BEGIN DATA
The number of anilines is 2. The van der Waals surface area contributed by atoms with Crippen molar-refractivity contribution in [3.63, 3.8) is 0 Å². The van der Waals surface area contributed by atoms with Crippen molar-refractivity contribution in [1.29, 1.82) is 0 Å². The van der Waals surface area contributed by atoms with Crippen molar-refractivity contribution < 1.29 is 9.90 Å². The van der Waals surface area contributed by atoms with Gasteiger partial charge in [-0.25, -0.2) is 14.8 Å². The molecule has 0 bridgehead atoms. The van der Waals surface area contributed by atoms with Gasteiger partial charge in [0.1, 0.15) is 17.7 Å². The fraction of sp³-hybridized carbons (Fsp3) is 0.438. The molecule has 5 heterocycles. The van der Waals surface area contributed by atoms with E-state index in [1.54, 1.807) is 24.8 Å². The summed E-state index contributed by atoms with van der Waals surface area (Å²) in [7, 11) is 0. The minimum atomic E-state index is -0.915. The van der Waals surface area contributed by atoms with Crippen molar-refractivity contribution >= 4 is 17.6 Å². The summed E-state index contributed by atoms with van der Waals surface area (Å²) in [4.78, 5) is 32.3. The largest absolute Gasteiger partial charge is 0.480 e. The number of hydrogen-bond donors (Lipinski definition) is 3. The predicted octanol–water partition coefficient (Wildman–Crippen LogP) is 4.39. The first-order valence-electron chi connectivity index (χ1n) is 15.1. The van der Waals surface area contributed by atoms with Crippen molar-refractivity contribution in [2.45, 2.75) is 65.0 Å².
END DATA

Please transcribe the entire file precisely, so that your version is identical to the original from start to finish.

The number of anilines is 2. The van der Waals surface area contributed by atoms with Crippen molar-refractivity contribution in [3.63, 3.8) is 0 Å². The van der Waals surface area contributed by atoms with Crippen molar-refractivity contribution in [1.29, 1.82) is 0 Å². The van der Waals surface area contributed by atoms with Crippen molar-refractivity contribution < 1.29 is 9.90 Å². The van der Waals surface area contributed by atoms with Gasteiger partial charge in [-0.25, -0.2) is 14.8 Å². The molecule has 0 bridgehead atoms. The van der Waals surface area contributed by atoms with Gasteiger partial charge in [0.1, 0.15) is 17.7 Å². The fraction of sp³-hybridized carbons (Fsp3) is 0.438. The molecule has 5 heterocycles. The van der Waals surface area contributed by atoms with E-state index in [1.54, 1.807) is 24.8 Å². The summed E-state index contributed by atoms with van der Waals surface area (Å²) in [7, 11) is 0. The minimum atomic E-state index is -0.915. The van der Waals surface area contributed by atoms with Crippen molar-refractivity contribution >= 4 is 17.6 Å². The summed E-state index contributed by atoms with van der Waals surface area (Å²) in [4.78, 5) is 32.3. The largest absolute Gasteiger partial charge is 0.480 e. The number of hydrogen-bond donors (Lipinski definition) is 3. The predicted octanol–water partition coefficient (Wildman–Crippen LogP) is 4.39. The first-order valence-electron chi connectivity index (χ1n) is 15.1. The van der Waals surface area contributed by atoms with Crippen molar-refractivity contribution in [2.45, 2.75) is 65.0 Å².